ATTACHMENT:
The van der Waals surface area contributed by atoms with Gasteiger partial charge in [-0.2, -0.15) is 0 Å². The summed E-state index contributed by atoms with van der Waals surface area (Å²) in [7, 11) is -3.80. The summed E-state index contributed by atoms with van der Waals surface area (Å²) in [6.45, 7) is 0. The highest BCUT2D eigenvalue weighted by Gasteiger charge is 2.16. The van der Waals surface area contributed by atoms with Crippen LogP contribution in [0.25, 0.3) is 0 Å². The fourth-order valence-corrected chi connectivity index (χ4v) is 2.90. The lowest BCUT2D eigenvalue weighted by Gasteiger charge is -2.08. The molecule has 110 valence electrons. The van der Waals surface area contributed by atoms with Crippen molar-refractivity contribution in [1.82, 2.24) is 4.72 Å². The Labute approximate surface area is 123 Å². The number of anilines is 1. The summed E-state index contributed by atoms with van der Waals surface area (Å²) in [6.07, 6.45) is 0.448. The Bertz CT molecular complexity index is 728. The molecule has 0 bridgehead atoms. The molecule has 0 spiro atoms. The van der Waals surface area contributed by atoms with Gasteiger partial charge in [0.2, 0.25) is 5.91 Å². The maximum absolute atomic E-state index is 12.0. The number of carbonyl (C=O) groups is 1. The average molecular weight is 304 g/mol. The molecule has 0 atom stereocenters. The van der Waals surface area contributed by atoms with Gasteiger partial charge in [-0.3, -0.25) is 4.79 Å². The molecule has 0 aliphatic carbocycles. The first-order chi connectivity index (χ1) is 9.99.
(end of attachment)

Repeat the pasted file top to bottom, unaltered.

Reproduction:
The van der Waals surface area contributed by atoms with Gasteiger partial charge in [-0.2, -0.15) is 0 Å². The summed E-state index contributed by atoms with van der Waals surface area (Å²) in [7, 11) is -3.80. The summed E-state index contributed by atoms with van der Waals surface area (Å²) in [6.45, 7) is 0. The highest BCUT2D eigenvalue weighted by Gasteiger charge is 2.16. The van der Waals surface area contributed by atoms with Crippen LogP contribution in [0.25, 0.3) is 0 Å². The fourth-order valence-corrected chi connectivity index (χ4v) is 2.90. The lowest BCUT2D eigenvalue weighted by Gasteiger charge is -2.08. The molecule has 110 valence electrons. The van der Waals surface area contributed by atoms with Crippen molar-refractivity contribution in [1.82, 2.24) is 4.72 Å². The Labute approximate surface area is 123 Å². The number of anilines is 1. The summed E-state index contributed by atoms with van der Waals surface area (Å²) in [6.07, 6.45) is 0.448. The Bertz CT molecular complexity index is 728. The molecule has 0 bridgehead atoms. The molecule has 0 spiro atoms. The van der Waals surface area contributed by atoms with Gasteiger partial charge in [0.2, 0.25) is 5.91 Å². The maximum absolute atomic E-state index is 12.0. The number of carbonyl (C=O) groups is 1. The average molecular weight is 304 g/mol. The molecule has 0 atom stereocenters. The van der Waals surface area contributed by atoms with Gasteiger partial charge in [-0.3, -0.25) is 4.79 Å². The molecule has 0 aliphatic carbocycles. The first-order chi connectivity index (χ1) is 9.99.